Success Story – Gardens Of Hope


Gardens Of Hope In The Free State

Rainbow High School and Repholositswe Secondary School actively serve students in two impoverished rural communities in the Free State, South Africa, which endure high levels of violence and crime. Students have few opportunities for extracurricular activities. INMED’s Adaptive Agriculture Programme worked with the schools to create gardens to provide nutritious food for school meals and an outlet to give youth something productive to do after school.

The students’ response exceeded expectations. “We have 90 students in our environmental group, and they kept asking us when we will start the garden. Repholositswe’s environmental education teacher, Agnes Moletsane, says they were interested in learning how to do different things “They were so excited about helping set this garden up and even making their gardens like this at home.”

The Importance of the Environmental Club

Teachers at both schools emphasise the importance of the environmental club and the students’ work in the garden as an alternative to the gang activity pervasive in their communities. Mrs. Moletsane notes that the club helps to keep learners busy after school. She proudly reports that some club members who used to be gang members “have now assumed leadership roles.”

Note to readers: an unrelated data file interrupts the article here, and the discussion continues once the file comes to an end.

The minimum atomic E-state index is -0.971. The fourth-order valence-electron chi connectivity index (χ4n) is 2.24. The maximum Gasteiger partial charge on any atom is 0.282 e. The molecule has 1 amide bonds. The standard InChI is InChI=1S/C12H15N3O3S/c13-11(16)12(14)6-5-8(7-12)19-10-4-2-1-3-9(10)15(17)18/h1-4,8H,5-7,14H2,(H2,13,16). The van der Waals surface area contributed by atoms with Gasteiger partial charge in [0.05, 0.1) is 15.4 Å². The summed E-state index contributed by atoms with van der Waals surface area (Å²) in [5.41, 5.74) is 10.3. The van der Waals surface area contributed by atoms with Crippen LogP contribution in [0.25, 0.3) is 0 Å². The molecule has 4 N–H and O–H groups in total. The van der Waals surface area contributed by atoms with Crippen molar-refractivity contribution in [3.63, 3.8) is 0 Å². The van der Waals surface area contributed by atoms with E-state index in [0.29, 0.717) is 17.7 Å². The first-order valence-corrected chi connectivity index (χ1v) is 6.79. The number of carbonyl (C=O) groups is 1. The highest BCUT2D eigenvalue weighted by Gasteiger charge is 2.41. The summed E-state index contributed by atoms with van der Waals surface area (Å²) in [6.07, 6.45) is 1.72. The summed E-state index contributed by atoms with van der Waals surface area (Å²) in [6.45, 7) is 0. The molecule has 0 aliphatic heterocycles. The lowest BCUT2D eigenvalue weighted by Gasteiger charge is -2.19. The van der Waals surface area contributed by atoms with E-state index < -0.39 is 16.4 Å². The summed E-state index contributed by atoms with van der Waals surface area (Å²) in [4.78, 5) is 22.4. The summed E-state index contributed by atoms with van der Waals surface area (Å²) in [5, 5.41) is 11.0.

Ishmael Serame, the leader of the environmental club at Rainbow, which started with a small, neglected garden, shared his perspective on the garden’s power in offering an alternative to gangs. “This year, a well-known gang member in Grade 11 received an invitation from a friend to come and help at the vegetable garden. After seeing what others were doing after school hours, he asked if he could join the club. When asked why he would like to join, he said that he realised there are more positive things to learn after school than just going home and hanging around with the gang members causing problems in the community.”

The success of this programme has given students and teachers a sense of pride and enthusiasm, which has led to far-reaching changes in each community. Mr. Serame and Mrs. Moletsane report that their students apply what they learn by developing their gardens at home. Mr. Serame adds that his students “have already indicated their interest in studying agriculture when they complete high school.”

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